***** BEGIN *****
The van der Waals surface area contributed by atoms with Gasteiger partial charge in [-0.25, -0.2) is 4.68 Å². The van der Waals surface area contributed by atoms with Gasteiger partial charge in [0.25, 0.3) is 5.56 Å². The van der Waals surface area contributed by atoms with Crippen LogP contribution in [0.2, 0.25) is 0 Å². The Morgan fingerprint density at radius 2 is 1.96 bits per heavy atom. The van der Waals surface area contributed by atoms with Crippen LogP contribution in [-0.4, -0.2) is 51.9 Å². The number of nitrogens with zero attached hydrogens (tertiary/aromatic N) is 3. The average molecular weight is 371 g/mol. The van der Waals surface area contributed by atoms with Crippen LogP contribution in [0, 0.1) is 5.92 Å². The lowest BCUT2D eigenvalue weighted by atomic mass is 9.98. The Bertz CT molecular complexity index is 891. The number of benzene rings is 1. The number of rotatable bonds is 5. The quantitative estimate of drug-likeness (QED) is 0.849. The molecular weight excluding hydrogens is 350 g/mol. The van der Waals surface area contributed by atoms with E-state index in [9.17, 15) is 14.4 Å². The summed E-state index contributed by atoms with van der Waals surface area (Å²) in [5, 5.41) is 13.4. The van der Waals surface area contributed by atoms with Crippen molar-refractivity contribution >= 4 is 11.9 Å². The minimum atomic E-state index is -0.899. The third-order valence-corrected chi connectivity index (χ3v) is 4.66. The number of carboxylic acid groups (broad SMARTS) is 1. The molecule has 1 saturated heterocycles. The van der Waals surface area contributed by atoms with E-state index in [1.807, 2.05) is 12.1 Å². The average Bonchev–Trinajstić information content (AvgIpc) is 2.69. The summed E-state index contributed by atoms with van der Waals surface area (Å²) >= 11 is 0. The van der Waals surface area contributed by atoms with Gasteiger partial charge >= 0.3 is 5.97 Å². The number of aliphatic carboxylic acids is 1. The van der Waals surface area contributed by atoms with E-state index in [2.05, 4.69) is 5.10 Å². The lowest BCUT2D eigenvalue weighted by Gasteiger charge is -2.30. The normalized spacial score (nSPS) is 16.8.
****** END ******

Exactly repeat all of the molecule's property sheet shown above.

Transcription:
The van der Waals surface area contributed by atoms with Gasteiger partial charge in [-0.25, -0.2) is 4.68 Å². The van der Waals surface area contributed by atoms with Gasteiger partial charge in [0.25, 0.3) is 5.56 Å². The van der Waals surface area contributed by atoms with Crippen LogP contribution in [0.2, 0.25) is 0 Å². The Morgan fingerprint density at radius 2 is 1.96 bits per heavy atom. The van der Waals surface area contributed by atoms with Crippen LogP contribution in [-0.4, -0.2) is 51.9 Å². The number of nitrogens with zero attached hydrogens (tertiary/aromatic N) is 3. The average molecular weight is 371 g/mol. The van der Waals surface area contributed by atoms with Crippen LogP contribution in [0, 0.1) is 5.92 Å². The lowest BCUT2D eigenvalue weighted by atomic mass is 9.98. The Bertz CT molecular complexity index is 891. The number of benzene rings is 1. The number of rotatable bonds is 5. The quantitative estimate of drug-likeness (QED) is 0.849. The molecular weight excluding hydrogens is 350 g/mol. The van der Waals surface area contributed by atoms with E-state index in [9.17, 15) is 14.4 Å². The summed E-state index contributed by atoms with van der Waals surface area (Å²) in [5, 5.41) is 13.4. The van der Waals surface area contributed by atoms with Crippen molar-refractivity contribution >= 4 is 11.9 Å². The minimum atomic E-state index is -0.899. The third-order valence-corrected chi connectivity index (χ3v) is 4.66. The number of carboxylic acid groups (broad SMARTS) is 1. The molecule has 1 saturated heterocycles. The van der Waals surface area contributed by atoms with E-state index in [1.807, 2.05) is 12.1 Å². The average Bonchev–Trinajstić information content (AvgIpc) is 2.69. The summed E-state index contributed by atoms with van der Waals surface area (Å²) >= 11 is 0. The van der Waals surface area contributed by atoms with Gasteiger partial charge >= 0.3 is 5.97 Å². The number of aliphatic carboxylic acids is 1. The van der Waals surface area contributed by atoms with E-state index in [2.05, 4.69) is 5.10 Å². The lowest BCUT2D eigenvalue weighted by Gasteiger charge is -2.30. The normalized spacial score (nSPS) is 16.8.